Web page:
For people who received a mesothelioma diagnosis in recent years, making new year’s resolutions can seem like a futile thing to do.
But mental health experts say healthy resolutions can help us focus on the future and stay positive. Positive mesothelioma patients may experience less pain and enjoy a higher quality of life. In light of that, here are five new year’s resolutions for mesothelioma patients to consider.
New Year’s Resolution #1 – Look for clinical trials
There is no cure for malignant mesothelioma. Even the best standard treatments, including chemotherapy and radiotherapy, are often only minimally effective.
One of the best ways for mesothelioma patients to connect with new and emerging treatments is to participate in a mesothelioma clinical trial. Providers often let patients know about open clinical trials for which they might qualify. But patients can search, too. Clinicaltrials.gov is the best place to start searching for a mesothelioma clinical trial.
New Year’s Resolution #2 – Be honest about pain
One of the most common symptoms of pleural mesothelioma is chest pain. As mesothelioma spreads across the membrane around the lungs, it becomes harder and more painful for the lungs to expand. Patients with the peritoneal form of mesothelioma may experience abdominal pain.
Many patients come to regard this pain as inevitable. But pain-relieving technologies and medications are evolving.
Palliative medicine is a branch of medicine focused on relieving symptoms like pain. If you or a family member is experiencing life-limiting pain because of mesothelioma or treatment, resolve to talk to your doctor about palliative options.
New Year’s Resolution #3 – Stay active
Malignant mesothelioma and its treatment can be draining. But there is good evidence that patients who manage to stay active through their treatment have the best outcomes.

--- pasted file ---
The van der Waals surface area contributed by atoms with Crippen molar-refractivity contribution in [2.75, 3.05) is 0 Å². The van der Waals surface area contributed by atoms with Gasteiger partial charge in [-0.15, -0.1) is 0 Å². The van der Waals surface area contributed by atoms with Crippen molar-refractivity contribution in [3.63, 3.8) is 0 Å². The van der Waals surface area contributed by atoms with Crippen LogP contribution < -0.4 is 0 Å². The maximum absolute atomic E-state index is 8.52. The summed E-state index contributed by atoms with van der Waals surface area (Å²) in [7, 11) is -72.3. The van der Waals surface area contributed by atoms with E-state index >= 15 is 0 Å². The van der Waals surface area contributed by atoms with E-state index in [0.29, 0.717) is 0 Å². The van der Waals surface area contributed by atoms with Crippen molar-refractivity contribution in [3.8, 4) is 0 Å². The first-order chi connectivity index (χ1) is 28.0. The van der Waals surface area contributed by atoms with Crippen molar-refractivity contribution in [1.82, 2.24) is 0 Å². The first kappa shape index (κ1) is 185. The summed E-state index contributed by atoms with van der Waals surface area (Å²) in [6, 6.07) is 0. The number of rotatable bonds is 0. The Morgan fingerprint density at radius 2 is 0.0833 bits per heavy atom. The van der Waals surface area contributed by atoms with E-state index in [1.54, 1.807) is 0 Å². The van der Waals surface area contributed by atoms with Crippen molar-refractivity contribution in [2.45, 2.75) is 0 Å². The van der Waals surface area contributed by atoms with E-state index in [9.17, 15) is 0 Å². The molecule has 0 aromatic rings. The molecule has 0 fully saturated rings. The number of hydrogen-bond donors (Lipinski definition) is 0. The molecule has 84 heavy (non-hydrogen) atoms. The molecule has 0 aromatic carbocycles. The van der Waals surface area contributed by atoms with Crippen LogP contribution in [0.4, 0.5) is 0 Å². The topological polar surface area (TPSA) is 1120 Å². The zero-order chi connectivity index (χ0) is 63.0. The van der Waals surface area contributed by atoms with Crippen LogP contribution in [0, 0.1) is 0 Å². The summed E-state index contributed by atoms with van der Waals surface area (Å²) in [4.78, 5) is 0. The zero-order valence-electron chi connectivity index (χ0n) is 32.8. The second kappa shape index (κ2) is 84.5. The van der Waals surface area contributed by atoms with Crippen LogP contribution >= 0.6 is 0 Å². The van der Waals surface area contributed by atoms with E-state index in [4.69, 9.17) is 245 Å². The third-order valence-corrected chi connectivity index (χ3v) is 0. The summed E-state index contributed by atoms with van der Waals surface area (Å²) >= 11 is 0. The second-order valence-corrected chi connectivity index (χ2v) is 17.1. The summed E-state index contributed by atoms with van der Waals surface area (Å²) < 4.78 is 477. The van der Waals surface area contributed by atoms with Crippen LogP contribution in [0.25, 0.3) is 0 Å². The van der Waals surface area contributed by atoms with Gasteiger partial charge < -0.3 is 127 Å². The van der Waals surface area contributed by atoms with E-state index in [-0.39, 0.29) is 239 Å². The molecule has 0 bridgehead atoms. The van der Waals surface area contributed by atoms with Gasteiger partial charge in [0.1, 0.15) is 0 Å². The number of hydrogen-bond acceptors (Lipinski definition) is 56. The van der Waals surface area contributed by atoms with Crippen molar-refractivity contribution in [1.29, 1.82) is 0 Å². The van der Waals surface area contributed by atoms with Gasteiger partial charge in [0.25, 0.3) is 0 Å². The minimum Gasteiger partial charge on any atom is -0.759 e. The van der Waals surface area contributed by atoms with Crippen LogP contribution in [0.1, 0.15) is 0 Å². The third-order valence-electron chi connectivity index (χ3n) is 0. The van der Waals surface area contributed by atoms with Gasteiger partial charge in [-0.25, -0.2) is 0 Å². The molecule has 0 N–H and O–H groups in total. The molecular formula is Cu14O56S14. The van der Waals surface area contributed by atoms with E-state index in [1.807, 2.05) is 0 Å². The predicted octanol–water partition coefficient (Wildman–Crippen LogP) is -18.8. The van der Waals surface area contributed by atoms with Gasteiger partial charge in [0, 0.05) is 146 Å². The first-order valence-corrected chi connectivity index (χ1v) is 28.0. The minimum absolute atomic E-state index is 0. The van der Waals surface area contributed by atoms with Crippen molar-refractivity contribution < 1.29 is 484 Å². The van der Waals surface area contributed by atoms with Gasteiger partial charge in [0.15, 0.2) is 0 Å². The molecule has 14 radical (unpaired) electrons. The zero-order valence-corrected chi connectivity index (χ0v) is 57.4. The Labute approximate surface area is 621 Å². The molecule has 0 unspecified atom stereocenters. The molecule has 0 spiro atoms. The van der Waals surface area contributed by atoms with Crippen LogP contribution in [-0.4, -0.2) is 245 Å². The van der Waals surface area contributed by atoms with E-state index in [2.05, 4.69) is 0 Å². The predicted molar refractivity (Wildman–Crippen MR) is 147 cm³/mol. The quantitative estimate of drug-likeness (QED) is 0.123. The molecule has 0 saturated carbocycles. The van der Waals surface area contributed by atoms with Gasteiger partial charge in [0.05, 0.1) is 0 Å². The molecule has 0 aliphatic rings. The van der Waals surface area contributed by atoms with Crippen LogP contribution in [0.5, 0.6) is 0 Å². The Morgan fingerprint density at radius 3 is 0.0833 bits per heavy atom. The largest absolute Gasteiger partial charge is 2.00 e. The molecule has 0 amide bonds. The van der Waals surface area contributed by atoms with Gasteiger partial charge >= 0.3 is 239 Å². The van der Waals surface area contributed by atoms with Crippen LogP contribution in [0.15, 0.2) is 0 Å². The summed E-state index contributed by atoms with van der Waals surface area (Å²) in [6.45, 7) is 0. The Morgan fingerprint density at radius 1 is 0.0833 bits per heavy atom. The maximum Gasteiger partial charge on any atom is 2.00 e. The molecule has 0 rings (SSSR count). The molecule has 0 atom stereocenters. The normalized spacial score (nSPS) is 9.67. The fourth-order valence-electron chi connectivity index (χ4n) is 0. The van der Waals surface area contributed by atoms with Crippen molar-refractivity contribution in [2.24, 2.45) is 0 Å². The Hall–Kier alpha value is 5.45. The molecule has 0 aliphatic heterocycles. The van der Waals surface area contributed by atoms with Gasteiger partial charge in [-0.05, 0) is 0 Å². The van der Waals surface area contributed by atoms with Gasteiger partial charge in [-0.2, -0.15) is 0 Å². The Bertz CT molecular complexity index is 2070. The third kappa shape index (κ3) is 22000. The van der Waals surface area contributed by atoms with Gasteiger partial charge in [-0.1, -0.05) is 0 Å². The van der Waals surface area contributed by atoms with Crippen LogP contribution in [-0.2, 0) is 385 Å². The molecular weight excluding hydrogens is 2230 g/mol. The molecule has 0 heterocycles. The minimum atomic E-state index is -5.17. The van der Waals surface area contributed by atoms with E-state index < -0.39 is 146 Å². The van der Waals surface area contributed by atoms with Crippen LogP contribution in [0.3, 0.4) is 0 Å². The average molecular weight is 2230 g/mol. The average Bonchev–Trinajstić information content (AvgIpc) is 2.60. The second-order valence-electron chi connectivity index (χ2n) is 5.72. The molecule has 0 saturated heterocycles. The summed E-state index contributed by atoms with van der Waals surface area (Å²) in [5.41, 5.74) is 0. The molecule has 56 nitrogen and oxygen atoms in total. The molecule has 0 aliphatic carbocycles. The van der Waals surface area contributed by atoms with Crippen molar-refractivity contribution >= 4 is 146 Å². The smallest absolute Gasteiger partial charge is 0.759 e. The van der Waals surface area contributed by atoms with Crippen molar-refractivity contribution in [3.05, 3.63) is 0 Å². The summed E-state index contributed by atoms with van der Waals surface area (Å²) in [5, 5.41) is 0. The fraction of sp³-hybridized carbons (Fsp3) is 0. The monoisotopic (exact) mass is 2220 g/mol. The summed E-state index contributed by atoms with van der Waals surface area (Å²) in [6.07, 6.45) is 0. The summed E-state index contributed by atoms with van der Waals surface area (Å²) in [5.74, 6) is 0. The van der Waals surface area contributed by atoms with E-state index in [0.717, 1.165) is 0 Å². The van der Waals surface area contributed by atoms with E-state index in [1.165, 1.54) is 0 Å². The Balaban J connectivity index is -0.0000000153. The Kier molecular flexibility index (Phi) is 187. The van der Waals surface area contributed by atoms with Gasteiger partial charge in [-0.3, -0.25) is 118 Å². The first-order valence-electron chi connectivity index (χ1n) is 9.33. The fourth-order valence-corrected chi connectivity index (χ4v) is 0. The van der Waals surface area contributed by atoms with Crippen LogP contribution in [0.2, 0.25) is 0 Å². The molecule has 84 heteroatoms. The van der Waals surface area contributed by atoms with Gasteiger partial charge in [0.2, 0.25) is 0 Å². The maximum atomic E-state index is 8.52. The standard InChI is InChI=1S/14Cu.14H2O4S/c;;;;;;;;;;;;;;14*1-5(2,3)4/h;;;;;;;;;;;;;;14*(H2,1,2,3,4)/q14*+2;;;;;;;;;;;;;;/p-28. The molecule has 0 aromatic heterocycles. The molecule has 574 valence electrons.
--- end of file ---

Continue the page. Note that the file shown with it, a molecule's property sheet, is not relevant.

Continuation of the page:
A 2018 Australian study showed exercise helped mesothelioma patients battle issues like fatigue, poor sleep, depression, and reduced appetite. Exercise can also strengthen the immune system and reduce nausea.
Australia’s Clinical Oncology Society calls exercise “a safe and effective intervention” for dealing with the adverse effects of mesothelioma. The COSA guidelines recommend at least two-and-a-half hours of moderate exercise each week. They also recommend two to three weekly resistance exercises.
New Year’s Resolution #4 – Pay attention to diet
Nutrition has a direct impact on quality of life for mesothelioma patients. A 2019 study of 4,500 mesothelioma patients found that malnourished patients had the worst treatment outcomes.
Previous studies have shown that patients with the best nutritional status live longer with mesothelioma. The 2019 nutrition study found that more than half of older mesothelioma patients were malnourished.
Cancer experts recommend a diet rich in fruits and vegetables and lean proteins to maintain nutritional status during mesothelioma treatment. Learn more about lifestyle and dietary habits for mesothelioma in “Surviving Mesothelioma and Other Cancers” by Paul Kraus.
New Year’s Resolution #5 – Keep yourself informed
Mesothelioma is not curable yet. But researchers around the world are continually searching for a way to combat asbestos cancer. Every week, scientists publish new information that could lead to new mesothelioma treatments.
Patients and their loved ones should resolve to advocate for themselves by staying informed about new studies. Surviving Mesothelioma is committed to bringing you the very latest mesothelioma research news. Check back regularly to learn about new and emerging treatments and theories.
Cormie, P, et al, “Clinical Oncology Society of Australia position statement on exercise in cancer care”, May 7, 2018, The Medical Journal of Australia, Epub ahead of print
De Pinho, NB, et al, “High prevalence of malnutrition and nutrition impact symptoms in older patients with cancer: Results of a Brazilian multicenter study”, September 9, 2019, Cancer, Epub ahead of print, https://onlinelibrary.wiley.com/doi/abs/10.1002/cncr.32437
“What is Palliative Care?”, https://getpalliativecare.org/whatis/